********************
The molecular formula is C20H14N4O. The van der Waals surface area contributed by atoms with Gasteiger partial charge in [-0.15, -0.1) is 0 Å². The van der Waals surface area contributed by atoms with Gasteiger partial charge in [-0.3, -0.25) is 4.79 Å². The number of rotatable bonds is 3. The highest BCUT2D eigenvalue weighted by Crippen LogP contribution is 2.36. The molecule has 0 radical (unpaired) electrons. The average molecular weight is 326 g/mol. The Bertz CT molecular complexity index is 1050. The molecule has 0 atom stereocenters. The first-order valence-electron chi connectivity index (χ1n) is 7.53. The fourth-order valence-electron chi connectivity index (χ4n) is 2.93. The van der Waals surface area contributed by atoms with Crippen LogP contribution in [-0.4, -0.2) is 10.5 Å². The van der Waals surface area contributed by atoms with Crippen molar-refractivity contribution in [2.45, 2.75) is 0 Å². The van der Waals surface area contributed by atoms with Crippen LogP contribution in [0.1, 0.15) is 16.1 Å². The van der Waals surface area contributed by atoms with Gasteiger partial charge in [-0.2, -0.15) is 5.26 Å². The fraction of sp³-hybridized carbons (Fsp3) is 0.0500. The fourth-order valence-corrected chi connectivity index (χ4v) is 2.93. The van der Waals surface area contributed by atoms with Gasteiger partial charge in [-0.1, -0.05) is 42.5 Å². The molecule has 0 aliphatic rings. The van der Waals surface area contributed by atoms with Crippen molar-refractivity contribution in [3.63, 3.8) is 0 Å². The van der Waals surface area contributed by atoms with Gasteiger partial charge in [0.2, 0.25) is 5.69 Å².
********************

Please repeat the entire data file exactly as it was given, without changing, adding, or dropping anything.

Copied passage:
The molecular formula is C20H14N4O. The van der Waals surface area contributed by atoms with Gasteiger partial charge in [-0.15, -0.1) is 0 Å². The van der Waals surface area contributed by atoms with Gasteiger partial charge in [-0.3, -0.25) is 4.79 Å². The number of rotatable bonds is 3. The highest BCUT2D eigenvalue weighted by Crippen LogP contribution is 2.36. The molecule has 0 radical (unpaired) electrons. The average molecular weight is 326 g/mol. The Bertz CT molecular complexity index is 1050. The molecule has 0 atom stereocenters. The first-order valence-electron chi connectivity index (χ1n) is 7.53. The fourth-order valence-electron chi connectivity index (χ4n) is 2.93. The van der Waals surface area contributed by atoms with Crippen LogP contribution in [-0.4, -0.2) is 10.5 Å². The van der Waals surface area contributed by atoms with Crippen molar-refractivity contribution in [2.45, 2.75) is 0 Å². The van der Waals surface area contributed by atoms with Crippen LogP contribution in [0.1, 0.15) is 16.1 Å². The van der Waals surface area contributed by atoms with Gasteiger partial charge in [-0.2, -0.15) is 5.26 Å². The fraction of sp³-hybridized carbons (Fsp3) is 0.0500. The fourth-order valence-corrected chi connectivity index (χ4v) is 2.93. The van der Waals surface area contributed by atoms with Gasteiger partial charge in [-0.1, -0.05) is 42.5 Å². The molecule has 0 aliphatic rings. The van der Waals surface area contributed by atoms with Crippen molar-refractivity contribution in [3.63, 3.8) is 0 Å². The van der Waals surface area contributed by atoms with Gasteiger partial charge in [0.2, 0.25) is 5.69 Å².